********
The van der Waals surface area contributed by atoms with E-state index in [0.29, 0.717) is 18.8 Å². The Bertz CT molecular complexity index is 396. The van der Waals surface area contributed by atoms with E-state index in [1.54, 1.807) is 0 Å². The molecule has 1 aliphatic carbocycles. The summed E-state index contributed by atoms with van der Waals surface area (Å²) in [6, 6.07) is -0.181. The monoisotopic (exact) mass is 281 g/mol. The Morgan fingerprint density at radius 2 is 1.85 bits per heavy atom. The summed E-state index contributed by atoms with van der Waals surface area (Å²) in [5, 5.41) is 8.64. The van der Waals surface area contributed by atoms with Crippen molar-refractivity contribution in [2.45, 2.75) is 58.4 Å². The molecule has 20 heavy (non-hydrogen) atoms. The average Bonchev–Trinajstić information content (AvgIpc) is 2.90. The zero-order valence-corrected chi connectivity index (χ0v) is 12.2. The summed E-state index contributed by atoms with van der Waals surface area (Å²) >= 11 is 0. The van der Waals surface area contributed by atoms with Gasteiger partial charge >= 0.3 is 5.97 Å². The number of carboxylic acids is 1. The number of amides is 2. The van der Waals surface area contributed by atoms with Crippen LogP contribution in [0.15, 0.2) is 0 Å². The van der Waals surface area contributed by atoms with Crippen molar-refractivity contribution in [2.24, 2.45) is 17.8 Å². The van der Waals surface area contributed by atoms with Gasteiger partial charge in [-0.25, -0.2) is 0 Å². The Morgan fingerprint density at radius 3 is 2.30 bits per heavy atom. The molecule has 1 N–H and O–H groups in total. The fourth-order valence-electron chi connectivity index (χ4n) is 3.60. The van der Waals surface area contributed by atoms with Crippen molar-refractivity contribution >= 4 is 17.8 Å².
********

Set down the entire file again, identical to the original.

The van der Waals surface area contributed by atoms with E-state index in [0.29, 0.717) is 18.8 Å². The Bertz CT molecular complexity index is 396. The van der Waals surface area contributed by atoms with E-state index in [1.54, 1.807) is 0 Å². The molecule has 1 aliphatic carbocycles. The summed E-state index contributed by atoms with van der Waals surface area (Å²) in [6, 6.07) is -0.181. The monoisotopic (exact) mass is 281 g/mol. The Morgan fingerprint density at radius 2 is 1.85 bits per heavy atom. The summed E-state index contributed by atoms with van der Waals surface area (Å²) in [5, 5.41) is 8.64. The van der Waals surface area contributed by atoms with Crippen molar-refractivity contribution in [2.45, 2.75) is 58.4 Å². The molecule has 20 heavy (non-hydrogen) atoms. The average Bonchev–Trinajstić information content (AvgIpc) is 2.90. The zero-order valence-corrected chi connectivity index (χ0v) is 12.2. The summed E-state index contributed by atoms with van der Waals surface area (Å²) >= 11 is 0. The van der Waals surface area contributed by atoms with Gasteiger partial charge >= 0.3 is 5.97 Å². The number of carboxylic acids is 1. The number of amides is 2. The van der Waals surface area contributed by atoms with Crippen LogP contribution in [0.15, 0.2) is 0 Å². The van der Waals surface area contributed by atoms with Crippen molar-refractivity contribution in [2.24, 2.45) is 17.8 Å². The van der Waals surface area contributed by atoms with Gasteiger partial charge in [-0.25, -0.2) is 0 Å². The Morgan fingerprint density at radius 3 is 2.30 bits per heavy atom. The molecule has 1 N–H and O–H groups in total. The fourth-order valence-electron chi connectivity index (χ4n) is 3.60. The van der Waals surface area contributed by atoms with Crippen molar-refractivity contribution >= 4 is 17.8 Å².